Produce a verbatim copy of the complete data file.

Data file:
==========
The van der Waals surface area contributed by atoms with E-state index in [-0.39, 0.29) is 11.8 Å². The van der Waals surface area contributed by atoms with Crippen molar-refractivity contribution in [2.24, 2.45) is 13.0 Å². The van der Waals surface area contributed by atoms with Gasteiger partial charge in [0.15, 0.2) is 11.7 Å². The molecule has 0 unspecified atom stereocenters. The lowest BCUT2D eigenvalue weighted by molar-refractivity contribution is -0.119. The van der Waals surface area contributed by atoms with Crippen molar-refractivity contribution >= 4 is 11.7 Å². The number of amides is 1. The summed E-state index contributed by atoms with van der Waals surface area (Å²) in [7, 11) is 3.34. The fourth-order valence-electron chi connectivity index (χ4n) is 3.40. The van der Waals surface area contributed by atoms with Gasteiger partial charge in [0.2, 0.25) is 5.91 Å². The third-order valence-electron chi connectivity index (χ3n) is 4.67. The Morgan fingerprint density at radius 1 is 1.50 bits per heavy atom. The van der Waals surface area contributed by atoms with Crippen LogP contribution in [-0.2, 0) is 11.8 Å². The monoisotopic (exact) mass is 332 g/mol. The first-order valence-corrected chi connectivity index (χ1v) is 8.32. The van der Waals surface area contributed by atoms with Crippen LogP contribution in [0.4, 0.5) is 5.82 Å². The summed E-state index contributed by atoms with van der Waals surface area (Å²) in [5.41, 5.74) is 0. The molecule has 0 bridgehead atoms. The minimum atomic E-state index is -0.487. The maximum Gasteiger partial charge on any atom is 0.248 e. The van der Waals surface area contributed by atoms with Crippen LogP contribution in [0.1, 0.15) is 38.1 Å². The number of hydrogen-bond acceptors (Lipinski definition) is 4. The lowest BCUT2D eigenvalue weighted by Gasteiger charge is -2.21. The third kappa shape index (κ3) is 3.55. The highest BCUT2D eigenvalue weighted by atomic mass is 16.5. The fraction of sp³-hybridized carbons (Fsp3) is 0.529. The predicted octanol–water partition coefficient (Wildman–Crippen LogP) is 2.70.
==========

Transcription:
The van der Waals surface area contributed by atoms with E-state index in [-0.39, 0.29) is 11.8 Å². The van der Waals surface area contributed by atoms with Crippen molar-refractivity contribution in [2.24, 2.45) is 13.0 Å². The van der Waals surface area contributed by atoms with Gasteiger partial charge in [0.15, 0.2) is 11.7 Å². The molecule has 0 unspecified atom stereocenters. The lowest BCUT2D eigenvalue weighted by molar-refractivity contribution is -0.119. The van der Waals surface area contributed by atoms with Crippen molar-refractivity contribution >= 4 is 11.7 Å². The number of amides is 1. The summed E-state index contributed by atoms with van der Waals surface area (Å²) in [7, 11) is 3.34. The fourth-order valence-electron chi connectivity index (χ4n) is 3.40. The van der Waals surface area contributed by atoms with Gasteiger partial charge in [0.2, 0.25) is 5.91 Å². The third-order valence-electron chi connectivity index (χ3n) is 4.67. The Morgan fingerprint density at radius 1 is 1.50 bits per heavy atom. The van der Waals surface area contributed by atoms with Crippen LogP contribution in [-0.2, 0) is 11.8 Å². The monoisotopic (exact) mass is 332 g/mol. The first-order valence-corrected chi connectivity index (χ1v) is 8.32. The van der Waals surface area contributed by atoms with Crippen LogP contribution in [0.4, 0.5) is 5.82 Å². The summed E-state index contributed by atoms with van der Waals surface area (Å²) in [5.41, 5.74) is 0. The molecule has 0 bridgehead atoms. The minimum atomic E-state index is -0.487. The maximum Gasteiger partial charge on any atom is 0.248 e. The van der Waals surface area contributed by atoms with Crippen LogP contribution in [0.1, 0.15) is 38.1 Å². The number of hydrogen-bond acceptors (Lipinski definition) is 4. The lowest BCUT2D eigenvalue weighted by Gasteiger charge is -2.21. The third kappa shape index (κ3) is 3.55. The highest BCUT2D eigenvalue weighted by atomic mass is 16.5. The fraction of sp³-hybridized carbons (Fsp3) is 0.529. The predicted octanol–water partition coefficient (Wildman–Crippen LogP) is 2.70.